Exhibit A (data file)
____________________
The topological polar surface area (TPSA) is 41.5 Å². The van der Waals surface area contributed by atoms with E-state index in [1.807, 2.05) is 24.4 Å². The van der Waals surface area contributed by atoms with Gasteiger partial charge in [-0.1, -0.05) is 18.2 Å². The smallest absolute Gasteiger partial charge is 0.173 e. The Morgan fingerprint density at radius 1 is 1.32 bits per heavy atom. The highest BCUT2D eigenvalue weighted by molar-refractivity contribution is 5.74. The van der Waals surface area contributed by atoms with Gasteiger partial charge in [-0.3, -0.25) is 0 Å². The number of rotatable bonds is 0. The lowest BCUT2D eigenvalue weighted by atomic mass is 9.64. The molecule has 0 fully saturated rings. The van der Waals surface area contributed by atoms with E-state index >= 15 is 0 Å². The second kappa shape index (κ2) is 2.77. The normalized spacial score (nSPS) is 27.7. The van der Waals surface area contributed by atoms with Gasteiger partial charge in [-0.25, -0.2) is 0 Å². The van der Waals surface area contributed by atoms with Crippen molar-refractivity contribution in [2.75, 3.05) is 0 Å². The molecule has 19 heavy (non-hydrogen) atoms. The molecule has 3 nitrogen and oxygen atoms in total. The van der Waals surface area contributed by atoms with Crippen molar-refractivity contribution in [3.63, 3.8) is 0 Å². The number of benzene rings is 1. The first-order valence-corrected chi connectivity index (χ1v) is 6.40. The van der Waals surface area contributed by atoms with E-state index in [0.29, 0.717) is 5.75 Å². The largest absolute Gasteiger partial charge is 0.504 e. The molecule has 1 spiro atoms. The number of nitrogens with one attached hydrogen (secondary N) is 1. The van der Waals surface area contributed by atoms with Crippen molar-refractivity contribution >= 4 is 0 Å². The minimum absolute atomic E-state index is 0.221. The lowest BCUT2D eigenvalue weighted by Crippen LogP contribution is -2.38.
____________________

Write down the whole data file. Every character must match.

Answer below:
The topological polar surface area (TPSA) is 41.5 Å². The van der Waals surface area contributed by atoms with E-state index in [1.807, 2.05) is 24.4 Å². The van der Waals surface area contributed by atoms with Gasteiger partial charge in [-0.1, -0.05) is 18.2 Å². The smallest absolute Gasteiger partial charge is 0.173 e. The Morgan fingerprint density at radius 1 is 1.32 bits per heavy atom. The highest BCUT2D eigenvalue weighted by molar-refractivity contribution is 5.74. The van der Waals surface area contributed by atoms with Gasteiger partial charge in [-0.3, -0.25) is 0 Å². The number of rotatable bonds is 0. The lowest BCUT2D eigenvalue weighted by atomic mass is 9.64. The molecule has 0 fully saturated rings. The van der Waals surface area contributed by atoms with E-state index >= 15 is 0 Å². The second kappa shape index (κ2) is 2.77. The normalized spacial score (nSPS) is 27.7. The van der Waals surface area contributed by atoms with Gasteiger partial charge in [-0.25, -0.2) is 0 Å². The van der Waals surface area contributed by atoms with Crippen molar-refractivity contribution in [2.75, 3.05) is 0 Å². The molecule has 19 heavy (non-hydrogen) atoms. The molecule has 3 nitrogen and oxygen atoms in total. The van der Waals surface area contributed by atoms with Crippen molar-refractivity contribution in [3.63, 3.8) is 0 Å². The number of benzene rings is 1. The first-order valence-corrected chi connectivity index (χ1v) is 6.40. The van der Waals surface area contributed by atoms with E-state index in [0.29, 0.717) is 5.75 Å². The largest absolute Gasteiger partial charge is 0.504 e. The molecule has 1 spiro atoms. The number of nitrogens with one attached hydrogen (secondary N) is 1. The van der Waals surface area contributed by atoms with Crippen molar-refractivity contribution >= 4 is 0 Å². The minimum absolute atomic E-state index is 0.221. The lowest BCUT2D eigenvalue weighted by Crippen LogP contribution is -2.38.